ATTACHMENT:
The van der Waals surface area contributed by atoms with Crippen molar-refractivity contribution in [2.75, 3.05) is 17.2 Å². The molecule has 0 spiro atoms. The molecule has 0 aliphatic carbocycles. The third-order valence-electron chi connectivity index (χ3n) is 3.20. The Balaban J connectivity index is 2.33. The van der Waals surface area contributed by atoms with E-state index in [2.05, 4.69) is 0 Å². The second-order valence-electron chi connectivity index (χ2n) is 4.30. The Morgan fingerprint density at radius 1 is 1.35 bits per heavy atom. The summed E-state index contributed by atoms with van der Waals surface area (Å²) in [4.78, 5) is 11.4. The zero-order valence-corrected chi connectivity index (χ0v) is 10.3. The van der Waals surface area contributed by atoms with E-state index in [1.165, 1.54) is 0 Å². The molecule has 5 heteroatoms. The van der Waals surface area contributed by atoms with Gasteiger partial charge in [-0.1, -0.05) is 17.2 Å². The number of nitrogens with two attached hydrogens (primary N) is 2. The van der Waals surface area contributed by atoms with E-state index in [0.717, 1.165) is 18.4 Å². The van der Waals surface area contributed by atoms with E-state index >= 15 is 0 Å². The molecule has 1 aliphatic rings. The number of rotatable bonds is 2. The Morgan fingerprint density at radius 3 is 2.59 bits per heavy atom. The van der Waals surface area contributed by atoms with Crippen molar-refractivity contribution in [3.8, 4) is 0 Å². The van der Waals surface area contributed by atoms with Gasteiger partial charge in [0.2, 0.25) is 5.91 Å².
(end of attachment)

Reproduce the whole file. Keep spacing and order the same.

The van der Waals surface area contributed by atoms with Crippen molar-refractivity contribution in [2.75, 3.05) is 17.2 Å². The molecule has 0 spiro atoms. The molecule has 0 aliphatic carbocycles. The third-order valence-electron chi connectivity index (χ3n) is 3.20. The Balaban J connectivity index is 2.33. The van der Waals surface area contributed by atoms with E-state index in [2.05, 4.69) is 0 Å². The second-order valence-electron chi connectivity index (χ2n) is 4.30. The Morgan fingerprint density at radius 1 is 1.35 bits per heavy atom. The summed E-state index contributed by atoms with van der Waals surface area (Å²) in [4.78, 5) is 11.4. The zero-order valence-corrected chi connectivity index (χ0v) is 10.3. The van der Waals surface area contributed by atoms with E-state index in [1.165, 1.54) is 0 Å². The molecule has 5 heteroatoms. The van der Waals surface area contributed by atoms with Gasteiger partial charge in [-0.1, -0.05) is 17.2 Å². The number of nitrogens with two attached hydrogens (primary N) is 2. The van der Waals surface area contributed by atoms with E-state index in [0.717, 1.165) is 18.4 Å². The van der Waals surface area contributed by atoms with E-state index >= 15 is 0 Å². The molecule has 1 aliphatic rings. The number of rotatable bonds is 2. The Morgan fingerprint density at radius 3 is 2.59 bits per heavy atom. The van der Waals surface area contributed by atoms with Crippen molar-refractivity contribution in [3.8, 4) is 0 Å². The van der Waals surface area contributed by atoms with Gasteiger partial charge in [0.2, 0.25) is 5.91 Å².